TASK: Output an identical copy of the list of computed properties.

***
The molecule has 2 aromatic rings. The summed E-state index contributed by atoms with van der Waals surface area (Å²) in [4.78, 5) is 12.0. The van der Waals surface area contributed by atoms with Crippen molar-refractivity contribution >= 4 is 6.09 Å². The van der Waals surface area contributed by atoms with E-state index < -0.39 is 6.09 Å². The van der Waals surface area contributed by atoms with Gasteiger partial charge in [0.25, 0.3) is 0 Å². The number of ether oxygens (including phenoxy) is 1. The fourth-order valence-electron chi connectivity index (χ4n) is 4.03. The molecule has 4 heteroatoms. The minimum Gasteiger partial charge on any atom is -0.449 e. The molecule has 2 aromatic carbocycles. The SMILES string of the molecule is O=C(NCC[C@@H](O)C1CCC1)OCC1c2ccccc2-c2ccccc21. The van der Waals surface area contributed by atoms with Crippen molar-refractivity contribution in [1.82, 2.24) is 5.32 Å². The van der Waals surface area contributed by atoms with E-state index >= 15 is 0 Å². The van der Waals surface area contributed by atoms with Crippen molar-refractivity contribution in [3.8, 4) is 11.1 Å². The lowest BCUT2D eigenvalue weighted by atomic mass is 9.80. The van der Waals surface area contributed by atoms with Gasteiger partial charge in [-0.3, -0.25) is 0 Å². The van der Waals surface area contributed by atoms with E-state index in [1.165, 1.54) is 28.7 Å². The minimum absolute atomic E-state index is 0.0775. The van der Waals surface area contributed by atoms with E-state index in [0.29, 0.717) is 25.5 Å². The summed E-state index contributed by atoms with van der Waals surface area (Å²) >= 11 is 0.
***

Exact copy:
The molecule has 2 aromatic rings. The summed E-state index contributed by atoms with van der Waals surface area (Å²) in [4.78, 5) is 12.0. The van der Waals surface area contributed by atoms with Crippen molar-refractivity contribution >= 4 is 6.09 Å². The van der Waals surface area contributed by atoms with E-state index < -0.39 is 6.09 Å². The van der Waals surface area contributed by atoms with Gasteiger partial charge in [0.25, 0.3) is 0 Å². The number of ether oxygens (including phenoxy) is 1. The fourth-order valence-electron chi connectivity index (χ4n) is 4.03. The molecule has 4 heteroatoms. The minimum Gasteiger partial charge on any atom is -0.449 e. The molecule has 2 aromatic carbocycles. The SMILES string of the molecule is O=C(NCC[C@@H](O)C1CCC1)OCC1c2ccccc2-c2ccccc21. The van der Waals surface area contributed by atoms with Crippen molar-refractivity contribution in [1.82, 2.24) is 5.32 Å². The van der Waals surface area contributed by atoms with E-state index >= 15 is 0 Å². The van der Waals surface area contributed by atoms with Crippen molar-refractivity contribution in [3.8, 4) is 11.1 Å². The lowest BCUT2D eigenvalue weighted by atomic mass is 9.80. The van der Waals surface area contributed by atoms with Gasteiger partial charge in [-0.3, -0.25) is 0 Å². The van der Waals surface area contributed by atoms with E-state index in [1.165, 1.54) is 28.7 Å². The minimum absolute atomic E-state index is 0.0775. The van der Waals surface area contributed by atoms with E-state index in [0.29, 0.717) is 25.5 Å². The summed E-state index contributed by atoms with van der Waals surface area (Å²) >= 11 is 0.